Window treatments are the best way to add a fresh updated look to your space. From traditional to modern, window treatments can be the key component in the design of any room.
For any designer, I think it is very important to have a “Window Wizard” on speed dial for all design projects. My “Window Wizard” is Monte Coleman. I have been using Monte for many years and it’s great to work with someone who knows exactly what you want without having to tell him. Monte also has a great aesthetic eye and vision to go along with that gift. I am not one for complex window treatments and I mostly use roman shades which allow more natural light into a room. Natural light can help to breathe life into a space.
When I do shades or curtains, I usually take them to the ceiling even if a window does not go all the way up. The purpose of increasing the height of a shade is to make the window feel taller which creates an illusion of a full height window. I will do dummy shades from ceiling to the top of a window or better yet, mirror from the ceiling to the top of window increasing the sense of openness. Many times, I do schoolhouse shades that go from the bottom up which gives you privacy but do not obstruct the sky.
For curtains, I love using taffeta or polished wool like the Collette wool fabrics available at VW Home. The taffeta works great in giving you a luxurious feeling and the polished wool hangs beautifully as curtains and has a tailored sense. Bare windows to me always look incomplete like an unfinished thought, so just finish your thought by adding the appropriate punctuation.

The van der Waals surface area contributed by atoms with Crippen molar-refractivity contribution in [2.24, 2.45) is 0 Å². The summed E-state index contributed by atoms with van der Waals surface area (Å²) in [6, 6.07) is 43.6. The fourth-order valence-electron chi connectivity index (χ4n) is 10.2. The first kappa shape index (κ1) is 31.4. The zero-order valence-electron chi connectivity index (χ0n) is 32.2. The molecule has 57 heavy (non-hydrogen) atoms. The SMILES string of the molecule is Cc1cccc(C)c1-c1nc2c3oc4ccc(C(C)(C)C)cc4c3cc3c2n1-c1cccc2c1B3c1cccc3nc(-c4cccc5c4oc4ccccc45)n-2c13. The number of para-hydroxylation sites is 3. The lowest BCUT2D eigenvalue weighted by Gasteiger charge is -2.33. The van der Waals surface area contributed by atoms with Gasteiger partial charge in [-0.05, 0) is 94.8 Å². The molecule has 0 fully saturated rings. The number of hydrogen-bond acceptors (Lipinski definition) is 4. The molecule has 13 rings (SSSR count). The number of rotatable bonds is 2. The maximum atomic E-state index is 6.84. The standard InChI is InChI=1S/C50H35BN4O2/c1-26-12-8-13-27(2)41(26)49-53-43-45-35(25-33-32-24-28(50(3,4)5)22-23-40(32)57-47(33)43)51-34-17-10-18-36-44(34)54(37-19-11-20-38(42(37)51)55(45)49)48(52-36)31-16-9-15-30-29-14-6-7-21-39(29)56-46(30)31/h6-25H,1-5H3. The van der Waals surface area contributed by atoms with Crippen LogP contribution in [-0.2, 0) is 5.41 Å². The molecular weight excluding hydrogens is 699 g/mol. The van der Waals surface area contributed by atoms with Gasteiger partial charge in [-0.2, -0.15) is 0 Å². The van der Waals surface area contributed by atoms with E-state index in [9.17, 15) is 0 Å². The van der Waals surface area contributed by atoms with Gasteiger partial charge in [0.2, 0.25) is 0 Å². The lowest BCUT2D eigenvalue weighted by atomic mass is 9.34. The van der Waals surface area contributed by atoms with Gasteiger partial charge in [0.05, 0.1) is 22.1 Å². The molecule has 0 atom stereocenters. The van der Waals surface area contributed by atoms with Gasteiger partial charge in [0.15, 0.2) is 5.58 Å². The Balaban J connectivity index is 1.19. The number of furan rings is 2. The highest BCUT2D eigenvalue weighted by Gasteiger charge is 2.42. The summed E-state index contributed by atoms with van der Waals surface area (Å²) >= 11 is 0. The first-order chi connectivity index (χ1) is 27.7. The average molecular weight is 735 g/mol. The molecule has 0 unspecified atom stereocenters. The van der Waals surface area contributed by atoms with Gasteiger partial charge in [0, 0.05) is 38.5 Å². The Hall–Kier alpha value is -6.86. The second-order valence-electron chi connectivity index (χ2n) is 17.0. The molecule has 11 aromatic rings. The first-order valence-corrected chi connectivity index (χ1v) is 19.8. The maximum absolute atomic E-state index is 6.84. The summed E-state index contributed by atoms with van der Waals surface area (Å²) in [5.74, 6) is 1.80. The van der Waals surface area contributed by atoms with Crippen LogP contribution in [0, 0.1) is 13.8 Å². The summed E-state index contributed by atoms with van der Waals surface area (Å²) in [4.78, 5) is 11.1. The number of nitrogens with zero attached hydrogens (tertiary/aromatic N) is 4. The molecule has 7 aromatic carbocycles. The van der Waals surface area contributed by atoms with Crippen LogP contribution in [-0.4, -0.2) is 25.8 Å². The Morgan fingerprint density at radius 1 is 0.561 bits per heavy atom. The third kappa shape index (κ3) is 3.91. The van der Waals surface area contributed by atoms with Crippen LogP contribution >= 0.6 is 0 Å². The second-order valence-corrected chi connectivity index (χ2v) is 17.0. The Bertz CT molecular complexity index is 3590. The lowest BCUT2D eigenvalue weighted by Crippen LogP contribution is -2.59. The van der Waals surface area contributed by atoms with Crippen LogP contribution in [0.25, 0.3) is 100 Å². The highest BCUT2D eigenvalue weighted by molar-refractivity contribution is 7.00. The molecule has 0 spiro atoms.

Vicente Wolf with Window Treatment expert Monte Coleman
1. Why does Roman shades cost so much when they are so simple?
ROMAN SHADES ARE VERY LABOR INTENSIVE. YOU HAVE TO FIRST MAKE THE ACTUAL SHADE. THEN YOU HAVE TO HAND SEW RINGS ON THE BACK FOR THE CORDS TO RUN THRU TO MAKE THE SHADE OPERATE. THESE RINGS SHOULD BE NO MORE THAN 12" APART HORIZONTALLY AND 8" APART VERTICALLY. FOR A SHADE 6' X 6' THAT IS APPROX. 63 RINGS TO BE SEWN BY HAND, THIS TAKES A LOT OF TIME. THE SHADE HAS TO THEN BE APPLIED TO A DUST BOARD OR A CLUTCH SYSTEM. IF YOU ARE USING A DUST BOARD THE BOARD HAS TO BE COVERED IN CLOTH, SCREW EYES PUT ON FOR THE CORDS TO RUN THRU, THE SHADE ATTACHED AND STRING, THIS PROCESS ALSO TAKES QUITE A LOT OF TIME. OF COURSE YOU HAD TO MEASURE IN THE FIRST PLACE AND INSTALL IT. SO IN FACT FOR SOMETHING THAT LOOKS VERY SIMPLE IT IS NOT.
2. What's the best track to use for curtains?
MY FAVORITE IS AN EXTRUDED ALUMINUM TRACK THAT COMES IN WHITE THAT IS 5/8" X 5/8" THAT USES SIMPLE NYLON CARRIERS. IT IS VERY SMALL AND CLEAN. I ALSO LIKE THE TRACK FROM A COMPANY CALLED "GOELST NORTH AMERICA" THEY HAVE MANY PROFILES SOME OF WHICH COME IN COLORS. IF YOU WANT A TRACK THAT IS CORD DRAWN THIS IS A VERY GOOD PRODUCT AND CAN BE BENT FOR CURVED USES.
3. When will you not line curtain fabrics?
UNLINED CURTAINS CAN BE VERY BEAUTIFUL. THE CHARACTER OF THE CLOTH IS NOT ALTERED AND IT ALLOWS MORE LIGHT TO COME THRU. UNLINED SILK IS VERY WONDERFUL BUT IN MOST CASES SILK HAS TO BE LINED BECAUSE STRONG SUN DETERIORATES IT VERY QUICKLY, IT WILL ACTUALLY FALL APART. COTTON LINING IS ALWAYS A GOOD IDEA BECAUSE IT DOES PROTECT THE FABRIC AND HELPS WITH THE DIRT ELEMENT. INTERLINING IS ALSO WONDERFUL FOR A RICH LOOK AND CAN HELP MAKE A STIFF FABRIC HANG BETTER. UNLINED WOOL HANGS THE BEST. I HATE THE IDEA OF LINING SHEER I THINK IT DEFEATS THE POINT OF THE FABRIC.